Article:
Manufacturers must also stop production of firearms with polymer frames. All handguns made must meet importation standards (long barrels, target sights, etc.).
After five years, manufacturers must produce nothing but “smart guns” (that is, using “authorized user technology”).
But those conditions were just the beginning. The next requirement was the key to regulating all licensed firearms dealers, as well. The manufacturers must agree to sell only to distributors and dealers who agreed to comply with the standards set for distributors and dealers. Thus dealers would were not parties to the lawsuits would be forced to comply, upon pain of being unable to buy inventory.
The dealers in turn must agree:
They’d make no sales at gun shows, and no sales over internet.
They’d hold their customers to one-gun-a-month, for all types of guns, not just handguns.
They would not sell used or new magazines holding more than ten rounds.
They would not sell any firearm that fell within the definitions of the 1994 “assault weapon ban,” even if the ban expired.
They must prove they have a minimum inventory of each manufacturers’ product, and that they derive a majority of their revenue from firearms or sporting equipment sales. No more small town hardware store dealers, and no more WalMarts with gun sections.
The manufacturers would be required to pay for a “monitor,” a person to make sure the settlement was enforced. The monitor would create a “sales data clearinghouse,” to which the manufacturers, distributors, and dealers must report each gun sale, thus creating a registration system, outside of the government and thus not covered by the Privacy Act.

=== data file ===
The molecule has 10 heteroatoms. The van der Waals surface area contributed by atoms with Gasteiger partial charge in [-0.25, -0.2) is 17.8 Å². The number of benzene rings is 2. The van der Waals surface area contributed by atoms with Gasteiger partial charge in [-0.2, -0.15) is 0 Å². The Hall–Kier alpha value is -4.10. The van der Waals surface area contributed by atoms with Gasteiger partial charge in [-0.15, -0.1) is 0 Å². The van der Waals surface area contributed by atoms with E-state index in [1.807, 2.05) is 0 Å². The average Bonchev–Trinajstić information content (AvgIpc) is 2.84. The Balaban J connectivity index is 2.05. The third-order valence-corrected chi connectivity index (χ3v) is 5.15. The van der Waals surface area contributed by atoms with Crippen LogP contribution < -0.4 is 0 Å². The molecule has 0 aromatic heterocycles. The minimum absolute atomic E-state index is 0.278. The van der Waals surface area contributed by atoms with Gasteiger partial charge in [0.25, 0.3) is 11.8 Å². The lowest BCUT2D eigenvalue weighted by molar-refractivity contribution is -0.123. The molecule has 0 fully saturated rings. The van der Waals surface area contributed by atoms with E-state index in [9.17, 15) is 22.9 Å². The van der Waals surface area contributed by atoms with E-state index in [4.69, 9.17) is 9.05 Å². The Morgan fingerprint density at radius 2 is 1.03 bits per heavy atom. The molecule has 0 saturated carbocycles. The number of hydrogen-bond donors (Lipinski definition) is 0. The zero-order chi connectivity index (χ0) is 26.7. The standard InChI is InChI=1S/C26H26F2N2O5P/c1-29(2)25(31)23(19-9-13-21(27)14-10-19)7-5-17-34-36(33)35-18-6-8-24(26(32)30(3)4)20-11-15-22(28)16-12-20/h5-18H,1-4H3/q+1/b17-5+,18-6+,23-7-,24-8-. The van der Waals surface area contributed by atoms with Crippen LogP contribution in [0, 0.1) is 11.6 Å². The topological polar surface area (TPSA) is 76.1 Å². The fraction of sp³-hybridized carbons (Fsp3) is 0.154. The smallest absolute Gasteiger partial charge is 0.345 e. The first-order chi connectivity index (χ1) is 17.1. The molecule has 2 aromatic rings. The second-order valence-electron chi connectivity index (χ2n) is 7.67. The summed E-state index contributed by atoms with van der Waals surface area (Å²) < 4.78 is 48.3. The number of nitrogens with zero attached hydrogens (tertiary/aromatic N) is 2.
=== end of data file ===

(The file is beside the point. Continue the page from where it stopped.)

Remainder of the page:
The monitor would have the authority to hire investigators, inspect dealer records without notice, and to “conduct undercover sting operations.” The monitor would thus serve as a private BATFE, without the legal restrictions that bind that agency, and paid for by the gun industry itself.
The manufacturers must cut off any dealer who failed to comply, and whenever BATFE traced a gun to a dealer, the dealer would be presumed guilty unless he could prove himself innocent. (BATFE encourages police departments to trace every firearm that comes into their hands, including firearms turned in, lost and found, and recovered from thieves. As a result, it performs over 300,000 traces a year. Thus, this term would lead to many dealers being cut off and forced to prove their innocence on a regular basis).
Gun registration, one gun a month, magazines limited to ten rounds, no Glocks, no guns with detachable magazines (in effect, no semiauto handguns), no dealers at gun shows, an “assault weapon ban” in perpetuity, no internet sales. In short, the movement to restrict gun owners would have achieved, in one stroke, every objective it had labored for over the years -- indeed, it would have achieved some that (a ban on semiauto handguns) that were so bold it had never dared to propose them. All this would be achieved without the messy necessity of winning a majority vote in Congress.